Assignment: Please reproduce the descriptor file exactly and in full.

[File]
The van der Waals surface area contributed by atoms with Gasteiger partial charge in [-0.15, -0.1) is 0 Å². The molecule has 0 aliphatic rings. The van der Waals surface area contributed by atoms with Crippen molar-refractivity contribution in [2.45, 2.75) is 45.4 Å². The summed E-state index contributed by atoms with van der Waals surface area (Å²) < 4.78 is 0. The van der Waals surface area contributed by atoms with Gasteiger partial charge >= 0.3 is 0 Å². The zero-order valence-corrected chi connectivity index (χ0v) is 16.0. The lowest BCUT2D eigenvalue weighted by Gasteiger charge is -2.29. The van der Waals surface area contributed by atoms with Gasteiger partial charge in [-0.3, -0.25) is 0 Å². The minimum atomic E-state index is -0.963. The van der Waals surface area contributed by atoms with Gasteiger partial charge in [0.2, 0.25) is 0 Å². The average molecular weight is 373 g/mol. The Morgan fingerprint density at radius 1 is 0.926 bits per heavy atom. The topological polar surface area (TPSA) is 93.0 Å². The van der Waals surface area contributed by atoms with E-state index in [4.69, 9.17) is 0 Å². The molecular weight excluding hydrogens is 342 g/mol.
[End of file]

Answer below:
The van der Waals surface area contributed by atoms with Gasteiger partial charge in [-0.15, -0.1) is 0 Å². The molecule has 0 aliphatic rings. The van der Waals surface area contributed by atoms with Crippen molar-refractivity contribution in [2.45, 2.75) is 45.4 Å². The summed E-state index contributed by atoms with van der Waals surface area (Å²) < 4.78 is 0. The van der Waals surface area contributed by atoms with Gasteiger partial charge >= 0.3 is 0 Å². The zero-order valence-corrected chi connectivity index (χ0v) is 16.0. The lowest BCUT2D eigenvalue weighted by Gasteiger charge is -2.29. The van der Waals surface area contributed by atoms with Gasteiger partial charge in [-0.3, -0.25) is 0 Å². The minimum atomic E-state index is -0.963. The van der Waals surface area contributed by atoms with Gasteiger partial charge in [0.2, 0.25) is 0 Å². The average molecular weight is 373 g/mol. The Morgan fingerprint density at radius 1 is 0.926 bits per heavy atom. The topological polar surface area (TPSA) is 93.0 Å². The van der Waals surface area contributed by atoms with E-state index in [4.69, 9.17) is 0 Å². The molecular weight excluding hydrogens is 342 g/mol.